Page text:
How the accidents of evolution created our quirky,
imperfect minds-and what we can do about it.
Are we “noble in reason”? Perfect, in God’s image? Far from it, says New York University psychologist Gary Marcus. In this lucid and revealing book, Marcus argues that the mind is not an elegantly designed organ but a “kluge,” a clumsy, cobbled-together contraption. He unveils a fundamentally new way of looking at the human mind— think duct tape, not supercomputer—that sheds light on some of the most mysterious aspects of human nature.
Taking us on a tour of the fundamental areas of human experience —memory, belief, decision-making, language, and happiness—Marcus reveals the myriad ways our minds fall short. He examines why people often vote against their own interests, why money can’t buy happiness, why leaders often stick to bad decisions, and why a sentence like “people people left left” ties us into knots even though it’s only four words long. He also offers surprisingly effective ways to outwit our inner kluge —for example, always consider alternative explanations, make contingency plans, and beware the vivid, personal anecdote. Throughout, he shows how only evolution—haphazard and undirected—could have produced the minds we humans have, while making a brilliant case for the power and usefulness of imperfection.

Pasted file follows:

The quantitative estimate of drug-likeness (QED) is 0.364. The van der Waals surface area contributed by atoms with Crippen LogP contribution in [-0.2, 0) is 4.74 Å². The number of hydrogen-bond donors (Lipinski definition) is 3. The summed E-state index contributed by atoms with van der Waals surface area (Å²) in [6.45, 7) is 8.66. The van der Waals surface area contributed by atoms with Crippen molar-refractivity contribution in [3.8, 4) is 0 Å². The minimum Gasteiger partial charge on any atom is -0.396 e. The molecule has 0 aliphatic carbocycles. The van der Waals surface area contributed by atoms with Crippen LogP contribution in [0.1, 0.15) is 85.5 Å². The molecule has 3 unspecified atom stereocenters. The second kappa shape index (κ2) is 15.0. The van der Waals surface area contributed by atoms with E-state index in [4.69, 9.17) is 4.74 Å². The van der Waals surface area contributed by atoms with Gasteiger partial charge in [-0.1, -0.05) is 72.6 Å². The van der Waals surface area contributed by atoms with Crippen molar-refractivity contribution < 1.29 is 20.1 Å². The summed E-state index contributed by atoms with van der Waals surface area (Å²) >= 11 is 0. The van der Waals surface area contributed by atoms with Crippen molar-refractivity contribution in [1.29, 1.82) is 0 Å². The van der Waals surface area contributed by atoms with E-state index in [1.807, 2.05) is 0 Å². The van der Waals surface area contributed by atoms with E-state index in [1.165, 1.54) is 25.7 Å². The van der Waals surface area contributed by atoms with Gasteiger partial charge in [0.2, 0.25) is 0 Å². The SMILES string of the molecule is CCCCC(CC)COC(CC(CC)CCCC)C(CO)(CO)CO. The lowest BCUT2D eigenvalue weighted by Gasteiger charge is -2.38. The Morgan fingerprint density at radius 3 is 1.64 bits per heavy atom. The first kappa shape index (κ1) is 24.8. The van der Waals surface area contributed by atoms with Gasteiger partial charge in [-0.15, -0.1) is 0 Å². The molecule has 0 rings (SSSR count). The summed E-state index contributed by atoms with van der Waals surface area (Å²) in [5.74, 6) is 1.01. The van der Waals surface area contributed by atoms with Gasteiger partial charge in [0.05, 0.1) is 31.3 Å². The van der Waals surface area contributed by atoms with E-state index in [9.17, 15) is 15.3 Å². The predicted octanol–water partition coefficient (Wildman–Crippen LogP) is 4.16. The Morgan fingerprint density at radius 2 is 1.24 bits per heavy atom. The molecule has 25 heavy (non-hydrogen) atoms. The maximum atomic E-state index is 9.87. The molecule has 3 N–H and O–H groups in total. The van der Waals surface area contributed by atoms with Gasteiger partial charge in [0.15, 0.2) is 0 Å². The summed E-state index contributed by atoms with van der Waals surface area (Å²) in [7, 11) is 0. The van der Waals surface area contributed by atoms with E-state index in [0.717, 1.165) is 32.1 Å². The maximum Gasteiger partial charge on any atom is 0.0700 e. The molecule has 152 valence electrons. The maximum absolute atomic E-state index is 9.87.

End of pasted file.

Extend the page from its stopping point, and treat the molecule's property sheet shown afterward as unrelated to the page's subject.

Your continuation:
About the Author:
Gary Marcus is a professor of psychology at New York University and director of the NYU Infant Language Learning Center. A high school dropout, Marcus received his Ph.D. at age twenty-three from MIT, where he was mentored by Steven Pinker. He was a tenured professor by age thirty. The author of the "'Norton Psychology Reader"', he has been a fellow at the prestigious Center for Advanced Study in the Behavioral Sciences at Stanford. His writing has appeared in the "'New York Times"', the "'Phladelphia Inquirer"', "'Newsday"', the "'Los Angeles Times"', and other major publications. He resides in New York, N.Y.